Overall, the user manual would benefit from much more detailed step-by-step instructions. It needs inline images directly linked to specific blocks of text, and highlighted call-outs—for instance, a “WARNING!” call-out that explains what to do if your keg begins foaming during cool-down. I would also have more confidence in the user manual if it didn’t look like it was assembled at Staples.
The hardware would benefit from some refinement as well. Specifically, I’d like to see a full-fledged touchscreen display instead a barebones LED display that’s navigated with a dial. The tiny LED makes menu navigation really wonky, and suggests a maker project, not a fully baked retail appliance. The whole experience feels vaguely beta, and lacks the level of panache we find in so many other smart-home appliances—like, say, Dropcam or the Nest thermostat.
Good-tasting (if not lovingly crafted) beer
I think experienced home brewers would be less confused by the PicoBrew’s documentation than I: For example, they might intuitively know where to put the Irish Moss, and how to avoid the cool-down foam. But these are also the people who might take issue with what the Zymatic stands for.
Indeed, some hardcore craft brew enthusiasts might consider the Zymatic to be “cheating”—a high-tech shortcut for a time-honored process that’s supposed to require skill, knowledge, and a bit of gut-it-out moxie. To yestertech purists, it’s the sterile smartwatch to the spring-driven mechanical watch. It’s the soulless electric motor to the hand-tuned carbureted engine.
But I don’t harbor the same lofty ideals (at least not for beer brewing). Despite all its drawbacks—the price, the spotty instructions, the 20-pint production limit—I feel the Zymatic really does make home brewing much more accessible. Besides automating the brewing operations that require the most hands-on attention, the Zymatic’s parts are small and can be cleaned in a dishwasher. And because the machine and its attached keg combine to form a closed system that’s sanitized during the boil, the risk of contamination by wild yeast is significantly reduced. (Or so says PicoBrew.)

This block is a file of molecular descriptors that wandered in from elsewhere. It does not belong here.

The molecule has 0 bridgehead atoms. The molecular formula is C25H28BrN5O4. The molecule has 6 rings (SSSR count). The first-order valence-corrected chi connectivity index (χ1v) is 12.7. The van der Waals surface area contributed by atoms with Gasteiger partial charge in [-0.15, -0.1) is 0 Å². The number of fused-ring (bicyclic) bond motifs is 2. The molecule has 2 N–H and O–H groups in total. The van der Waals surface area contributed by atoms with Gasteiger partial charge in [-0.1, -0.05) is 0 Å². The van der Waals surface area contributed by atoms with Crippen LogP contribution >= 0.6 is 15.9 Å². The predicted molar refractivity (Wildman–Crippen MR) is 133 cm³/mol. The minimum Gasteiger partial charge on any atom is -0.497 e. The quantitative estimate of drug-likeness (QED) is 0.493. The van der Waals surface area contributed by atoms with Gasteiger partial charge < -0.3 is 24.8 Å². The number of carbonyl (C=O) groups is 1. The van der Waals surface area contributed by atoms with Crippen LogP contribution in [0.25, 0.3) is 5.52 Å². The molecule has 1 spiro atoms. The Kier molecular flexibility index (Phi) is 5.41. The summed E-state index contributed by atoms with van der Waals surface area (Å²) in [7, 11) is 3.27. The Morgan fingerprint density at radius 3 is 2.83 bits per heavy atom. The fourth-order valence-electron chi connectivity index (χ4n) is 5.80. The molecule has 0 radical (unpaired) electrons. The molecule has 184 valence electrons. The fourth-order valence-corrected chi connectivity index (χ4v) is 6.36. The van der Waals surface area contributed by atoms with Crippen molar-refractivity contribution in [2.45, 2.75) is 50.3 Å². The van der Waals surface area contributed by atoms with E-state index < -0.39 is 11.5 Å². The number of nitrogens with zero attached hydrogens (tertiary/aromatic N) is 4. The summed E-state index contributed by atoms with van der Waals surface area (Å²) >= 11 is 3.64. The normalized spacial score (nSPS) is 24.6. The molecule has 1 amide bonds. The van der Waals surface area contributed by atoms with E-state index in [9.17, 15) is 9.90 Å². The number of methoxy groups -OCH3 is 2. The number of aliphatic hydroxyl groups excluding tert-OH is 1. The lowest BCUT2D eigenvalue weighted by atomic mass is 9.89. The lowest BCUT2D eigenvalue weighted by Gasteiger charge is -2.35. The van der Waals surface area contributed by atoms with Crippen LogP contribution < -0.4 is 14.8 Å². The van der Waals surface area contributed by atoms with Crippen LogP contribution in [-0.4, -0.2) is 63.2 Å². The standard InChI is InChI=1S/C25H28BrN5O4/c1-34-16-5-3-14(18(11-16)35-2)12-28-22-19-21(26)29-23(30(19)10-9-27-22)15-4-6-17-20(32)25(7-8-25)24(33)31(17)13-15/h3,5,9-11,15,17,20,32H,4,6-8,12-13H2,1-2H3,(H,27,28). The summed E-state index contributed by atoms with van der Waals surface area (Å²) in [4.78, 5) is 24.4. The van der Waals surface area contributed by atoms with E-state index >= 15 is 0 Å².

All of this appeals to me. I’m looking for ease-of-use and results, not the romance of cleaning pots or the “learning experience” of blowing batch after batch.
Then there’s the beer itself. Having tasted a number of really bad home-brewed beers during the last 20 years, I was bracing myself for poor results. But the pale ale I drew from my finishing keg was surprisingly good. It had a great balance of sweet maltiness and bitter hops, and a thick foamy head. It also had kick-ass alcohol content, if my one-beer buzz was any indication.
Transporting the fermenting keg from home to office was a big mistake, as it kicked up the yeast and trub, making for a cloudy beer. But aside from that single penalty, the ale tasted pretty good as we got further and further into the batch. (I should note that PicoBrew’s user manual advises not to disturb the fermenting keg before the beer is racked to the finishing keg. It’s a mistake I won’t make again!)
PicoBrew Zymatic: The bottom line
I counted 159 recipes authored by PicroBew in its online library, and some 100 other recipes submitted by community members. Most have multiple hop-infusion stages, and some have different mashing stages, where mash temperatures increase at specific times in the 90-minute mashing cycle. For these more complex recipes, the Zymatic would seem to provide extra-special benefit, automating the processes that require the most attention.
PicoBrew likes to evangelize that the Zymatic can be used by professional craft brewers as a platform for quickly developing new recipes. The machine’s data logs identify wort temperature across every single minute of the brewing process, making it easy to graph temperature increases against time, and tweak recipes accordingly.
But do regular-old consumers like me really need this level of reporting? Most definitely not. Nonetheless, the machine promises to deliver consistent results, and eliminate much of the pain and suffering for beginning brewmasters (in turn letting them focus on exploring new recipes). The Zymatic definitely isn’t a back-to-basic, romantic beer-making tool, but convenience alone might be worth the $2,000 buy-in for some.
And once PicoBrew overhauls its documentation—an easy fix—it will push the Zymatic one step closer to that set-it-and-forget-it beer-brewing promise.